The grueling 45 minutes began to show on the faces of some of the unprepared, and the casualties sprawled on the roadside afterwards. Those who had been running a pool on who would win were not disappointed to see some of Beijing’s hardcore street cyclists take the lead with super fit hero Czech Misha Pekarek coming first after three laps of the 8-kilometer route.
“It was a fun race,” said Pekarek. “It was pretty stiff competition. But some people got together at last in Beijing and we need to have many more things like that.”
They enjoyed the punishment so much that when the Guangzhou and Shenzhen riders turned up a bit late after the journey another race was in order just after midnight.
Despite the early morning finish, about 100 riders, plus spectators turned up for the Beijing Alleycat 2010, an unauthorized race around eight checkpoints set up around the city. About 900 energy drinks later the cyclists made a dash for their bikes and took off to tackle the polluted chaotic capital. Close to the top of the list of worries for the organizers was the number of young brakeless riders. But there were only two relatively minor injuries caused by a bike collision, prompted by a particularly aggressive Mercedes driver, and a couple of stoppages by the unusually awake Sanlitun police watching out for Guoan fans.
At each checkpoint competitors were asked to take part in an activity in order to get a stamp which would prove their presence on site. As if the 40 or so km route wasn’t challenging enough, sweaty hipsters were then challenged to balance a peacock feather on their noses, flip a skateboard or on one occasion play a miniature round of beer pong. Each of the riders agreed that the Beijing’s traffic was “pretty hairy,” and thanks to the city’s pleasant breeze, most looked like sand (or possibly construction dust) monsters by the end of the day.
An alleycat race is dependent on each racer’s knowledge of the city, its back alleys and possible routes in order to hit the checkpoints and get back to the finish first. Although riders were just taking part for fun native Beijingers might have been a bit miffed that first place went to American Anthony Paglino. Paglino has previously cycled between Yunnan and Sichuan crosscountry, probably a lot safer than navigating Beijing’s brain damaged drivers.
Taking first place for the few competing women was Ellen Genetello from Belgium, who had also won the speed race for the girls the night before. “I never use the fixed gear, even now, except for long journeys,” she said. “There was competition for every level, everybody had someone to compete with, I’m happy that there were also a few girls.”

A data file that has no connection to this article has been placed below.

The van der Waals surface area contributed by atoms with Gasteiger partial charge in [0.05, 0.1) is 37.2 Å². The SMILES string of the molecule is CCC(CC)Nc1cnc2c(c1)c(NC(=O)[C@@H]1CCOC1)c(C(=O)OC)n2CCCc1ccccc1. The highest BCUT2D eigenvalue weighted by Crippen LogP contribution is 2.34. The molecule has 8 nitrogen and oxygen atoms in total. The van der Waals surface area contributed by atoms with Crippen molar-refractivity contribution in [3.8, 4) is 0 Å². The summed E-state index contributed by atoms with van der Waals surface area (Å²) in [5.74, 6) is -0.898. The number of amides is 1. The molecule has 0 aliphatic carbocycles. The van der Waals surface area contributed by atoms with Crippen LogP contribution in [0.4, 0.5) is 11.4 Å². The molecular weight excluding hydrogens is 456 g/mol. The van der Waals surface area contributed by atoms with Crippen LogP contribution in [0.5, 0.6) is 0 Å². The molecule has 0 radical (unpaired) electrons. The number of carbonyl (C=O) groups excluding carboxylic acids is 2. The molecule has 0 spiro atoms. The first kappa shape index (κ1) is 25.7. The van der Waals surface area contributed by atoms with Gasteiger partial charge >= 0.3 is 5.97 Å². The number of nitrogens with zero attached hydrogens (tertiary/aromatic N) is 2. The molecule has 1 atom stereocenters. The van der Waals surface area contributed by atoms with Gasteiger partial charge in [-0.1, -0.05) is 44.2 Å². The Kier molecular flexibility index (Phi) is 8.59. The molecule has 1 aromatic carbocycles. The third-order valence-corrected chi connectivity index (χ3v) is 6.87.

The evening was rounded off with a crowd of locals temporarily mildly offended that their normal dancing and play space was taken over outside the Workers’ Gymnasium, before they realized they had a free show from the trick riders from Guangzhou and Shenzhen who dominated the competition. The after-party at the MGM garden bar worked out the last of the competitiveness on the bike simulators, and drinking.
The post weekend trauma had proven too much for some, and it was a reluctant few who persevered through to bike polo the day after for a few friendly games. After three days combing the city, it wasn’t surprising that most people were knackered, and everyone was reflecting on Beijing’s second major bicycle event.
“I can’t say too much because I don’t do tricks, they’re pretty fashionable but I’m a real biker. I come just for fun,” said Ricky Wong, a Hong Konger who’s been cycling Beijing for the last couple of years. He was at the competition last year and had seen a couple of changes. “It should be better! Hopefully they can find more sponsors and more promoters. The trick competition is better during the daytime, and the skid competition was really fun last year,” he added, finding it a shame that they hadn’t included it again.
The competition has set a precedent, with more and more event popping up around China since last year, and they seem set for a repeat performance in future. Though the traffic on Beijing’s roads maybe getting worse, it’s not going to stop the revolution.
Reporter and a photographer from CityWeekend had come and interviewed me and taken beautiful pictures around the forbidden city. There was an article in the printed City Weekend magazine. I also found this article on sina.com:
City Weekend goes full throttle all this week
2010-08-17 08:49:46 GMT2010-08-17 16:49:46 (Beijing Time) City Weekend
After the adrenaline-fuelled excitement of Fixed Gear Revolution 2 last weekend, City Weekend feels the need…the need for speed.
Accordingly, throughout this week we’ll be introducing you to those in Beijing who were born to roll. From full-throttle speed demons to pimped-out cruisers, we’ll be featuring daily posts on the various ways that expats hit the road.
Today, we’re catching up with a growing group of two-wheeled daredevils who don’t know the meaning of the word ‘brake’…
Fixed Gear Revolution
“On a fixed-gear, the pedals are constantly moving. It’s like the bike is talking to you,” says Ines Brunn, fixed-gear cyclist, acrobat and co-owner of Beijing’s only fixed-gear bike store, Natooke.
Bicycles have long been the vehicle most associated with Beijing, but fixed-gear is a new arrival. With a single gear attached directly to the rear wheel, the pedals on a “fixie” spin constantly as the bike moves forward. Advanced riders can even pedal their fixie backwards or maintain a still, standing “track stand” pose when waiting at a red light. Beijing riders are learning that these lightweight bikes—long used for acrobats and in training for serious cyclists—are perfect for getting around the city.
Beijing’s fixed-gear community numbered about 60 when Brunn and her partners launched Natooke and the first Fixed Gear Revolution Festival in summer of 2009. Since then, fixed-gear bikes in Beijing have skyrocketed, with more than 300 riders, fixie polo matches and weekly community rides.
Join in the madness with a fixed-gear bike at Natooke.
Vehicle: Custom fixed-gear bike from Natooke
Cost: ¥2,800 and up
Perfect For: Hutong hipsters and serious cyclists
Get Rolling: Pick up a fixie at Natooke, 19-1 Wudaoying Hutong, 五道营胡同甲19-1号, Tel: 8402-6925
|2010 BEIJING FIXED GEAR REVOLUTION II
Date: Friday August 13th
Date: Saturday August 14th
Date: Saturday August 14th
Date: Saturday August 14th
Date: Sunday August 15th
|Fixed Gear活动日程安排 8月13日至8月15日 FIXED GEAR REVOLUTION II